Honorary graduates, U.S. ambassador highlight Pomona graduation

Pomona College graduates were treated not to one speaker, but 4, as they celebrated their commencement on Saturday, May 12.

The first 3 speeches came from a diverse group of luminaries on whom the college conferred honorary degrees. Occidental College president Jonathan Veitch; David Keith Murray, a former Pomona College student who has gone on to distinguish himself in the world of jazz music; and Marigold Linton, a cognitive psychologist who became the first Native American from a California reservation to go to college.

Next, commencement speaker Cameron Munter brought both a local and international flavor to the podium.

Mr. Munter is a U.S. diplomat who has served in conflict-plagued regions like Iran, where he got “acquainted with the sound of rockets” and Serbia, where he learned what it’s like to have an “embassy burned out from under you.” Most recently, his work has taken him to a post as American Ambassador to Pakistan. He took the position in 2010, and announced his resignation on May 9, 2012.

Though he’s ranged far and wide, Mr. Munter grew up in Claremont, attending schools in the district.

Things have changed, he said, harkened back to long-gone Claremont businesses like The Village Theatre, Spaghetti Village and Bentley’s Market. Nonetheless, he was pleased to return to “a town that, to me, will always be a vision of peace and harmony.”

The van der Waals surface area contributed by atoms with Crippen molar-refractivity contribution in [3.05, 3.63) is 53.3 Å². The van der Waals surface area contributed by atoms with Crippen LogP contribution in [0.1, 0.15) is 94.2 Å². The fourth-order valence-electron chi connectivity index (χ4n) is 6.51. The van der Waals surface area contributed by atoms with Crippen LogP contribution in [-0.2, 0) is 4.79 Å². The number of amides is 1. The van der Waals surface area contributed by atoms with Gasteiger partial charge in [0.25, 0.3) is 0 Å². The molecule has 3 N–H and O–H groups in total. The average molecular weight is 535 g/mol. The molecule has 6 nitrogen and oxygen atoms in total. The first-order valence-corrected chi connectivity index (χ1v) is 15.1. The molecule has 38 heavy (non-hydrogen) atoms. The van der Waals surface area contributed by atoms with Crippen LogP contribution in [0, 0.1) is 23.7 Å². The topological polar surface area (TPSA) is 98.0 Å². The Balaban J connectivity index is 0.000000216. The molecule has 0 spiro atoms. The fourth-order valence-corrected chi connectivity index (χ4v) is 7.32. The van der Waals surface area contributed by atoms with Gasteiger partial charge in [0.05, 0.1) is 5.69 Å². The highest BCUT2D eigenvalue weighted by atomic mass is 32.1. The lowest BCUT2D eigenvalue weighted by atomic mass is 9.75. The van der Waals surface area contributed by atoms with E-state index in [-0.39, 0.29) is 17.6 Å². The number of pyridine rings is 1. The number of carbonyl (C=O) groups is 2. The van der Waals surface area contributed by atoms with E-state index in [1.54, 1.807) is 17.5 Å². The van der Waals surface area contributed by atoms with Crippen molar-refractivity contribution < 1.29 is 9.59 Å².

When Mr. Munter wanted to talk about those same values in Pakistan, the conversation always started with a meal, he shared. It’s a gastronomically oriented culture, in which Pakistanis “eat so they can talk.”

He described gathering with countless people over tea and samosas, waiting for that moment when they inevitably would utter these words. “I’m no diplomat, but I’m going to be blunt with you.”

Many Pakistani people are disillusioned, Mr. Munter said, feeling there’s a wide gap between American democratic ideals and policies that, among other side effects, leave “innocent Pakistanis unable to travel to the US.”

While it’s “hard to identify with a country that allows Osama Bin Laden to live for 5 years a few miles from its capitol,” Mr. Munter believes bilateral communication and cooperation are the only way to foster peace there.

“It’s not a matter of Pakistan doing what we think is right, but of Pakistan fulfilling its own potential,” he said.

At times, he acknowledged, it’s been hard for him and for other Americans working in Pakistan to stamp out terrorism and strengthen infrastructure because of the sense of grievance held by many in the nation. To convey the atmosphere, he quoted the Randy Newman song, “Political Science”. “We give them money but are they grateful? No, they’re spiteful and they’re hateful.”

“To teach myself humility, I went to Pakistan,” he said.

Mr. Munter, who attended Cornell University in Ithaca and received his PhD in modern European history from Johns Hopkins University, says he retains the sense of optimism that first brought him to serve.

“Your ideals can not only remain in tact, but can grow,” he promised the new Pomona College alums.

–Sarah Torribio



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